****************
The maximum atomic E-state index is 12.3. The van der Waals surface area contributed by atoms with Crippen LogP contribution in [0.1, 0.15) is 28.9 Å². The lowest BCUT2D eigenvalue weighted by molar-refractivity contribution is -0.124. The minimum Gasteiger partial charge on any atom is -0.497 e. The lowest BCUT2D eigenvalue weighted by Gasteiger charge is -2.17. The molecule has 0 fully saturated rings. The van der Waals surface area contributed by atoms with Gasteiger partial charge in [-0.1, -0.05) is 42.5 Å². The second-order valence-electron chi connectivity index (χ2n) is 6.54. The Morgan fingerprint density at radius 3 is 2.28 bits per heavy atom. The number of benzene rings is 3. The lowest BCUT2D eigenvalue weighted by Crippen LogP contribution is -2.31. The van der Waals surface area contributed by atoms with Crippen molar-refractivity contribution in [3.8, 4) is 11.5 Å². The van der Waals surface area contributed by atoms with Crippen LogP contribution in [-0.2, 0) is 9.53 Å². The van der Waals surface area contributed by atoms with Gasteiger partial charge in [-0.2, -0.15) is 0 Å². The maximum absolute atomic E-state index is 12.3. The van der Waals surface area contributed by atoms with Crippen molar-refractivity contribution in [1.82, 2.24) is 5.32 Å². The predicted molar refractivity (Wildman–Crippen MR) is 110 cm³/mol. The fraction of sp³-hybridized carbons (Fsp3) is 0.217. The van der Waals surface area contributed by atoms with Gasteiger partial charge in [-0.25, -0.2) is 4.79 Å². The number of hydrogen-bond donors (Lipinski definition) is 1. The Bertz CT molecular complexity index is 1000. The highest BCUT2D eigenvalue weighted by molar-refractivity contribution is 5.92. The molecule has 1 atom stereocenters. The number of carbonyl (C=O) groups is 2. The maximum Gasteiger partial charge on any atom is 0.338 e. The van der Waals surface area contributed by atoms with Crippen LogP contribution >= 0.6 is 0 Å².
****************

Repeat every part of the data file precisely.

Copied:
The maximum atomic E-state index is 12.3. The van der Waals surface area contributed by atoms with Crippen LogP contribution in [0.1, 0.15) is 28.9 Å². The lowest BCUT2D eigenvalue weighted by molar-refractivity contribution is -0.124. The minimum Gasteiger partial charge on any atom is -0.497 e. The lowest BCUT2D eigenvalue weighted by Gasteiger charge is -2.17. The molecule has 0 fully saturated rings. The van der Waals surface area contributed by atoms with Gasteiger partial charge in [-0.1, -0.05) is 42.5 Å². The second-order valence-electron chi connectivity index (χ2n) is 6.54. The Morgan fingerprint density at radius 3 is 2.28 bits per heavy atom. The number of benzene rings is 3. The lowest BCUT2D eigenvalue weighted by Crippen LogP contribution is -2.31. The van der Waals surface area contributed by atoms with Crippen molar-refractivity contribution in [3.8, 4) is 11.5 Å². The van der Waals surface area contributed by atoms with Crippen LogP contribution in [-0.2, 0) is 9.53 Å². The van der Waals surface area contributed by atoms with Gasteiger partial charge in [-0.2, -0.15) is 0 Å². The maximum absolute atomic E-state index is 12.3. The van der Waals surface area contributed by atoms with Crippen molar-refractivity contribution in [1.82, 2.24) is 5.32 Å². The predicted molar refractivity (Wildman–Crippen MR) is 110 cm³/mol. The fraction of sp³-hybridized carbons (Fsp3) is 0.217. The van der Waals surface area contributed by atoms with Gasteiger partial charge in [-0.25, -0.2) is 4.79 Å². The number of hydrogen-bond donors (Lipinski definition) is 1. The Bertz CT molecular complexity index is 1000. The highest BCUT2D eigenvalue weighted by molar-refractivity contribution is 5.92. The molecule has 1 atom stereocenters. The number of carbonyl (C=O) groups is 2. The maximum Gasteiger partial charge on any atom is 0.338 e. The van der Waals surface area contributed by atoms with Crippen LogP contribution >= 0.6 is 0 Å².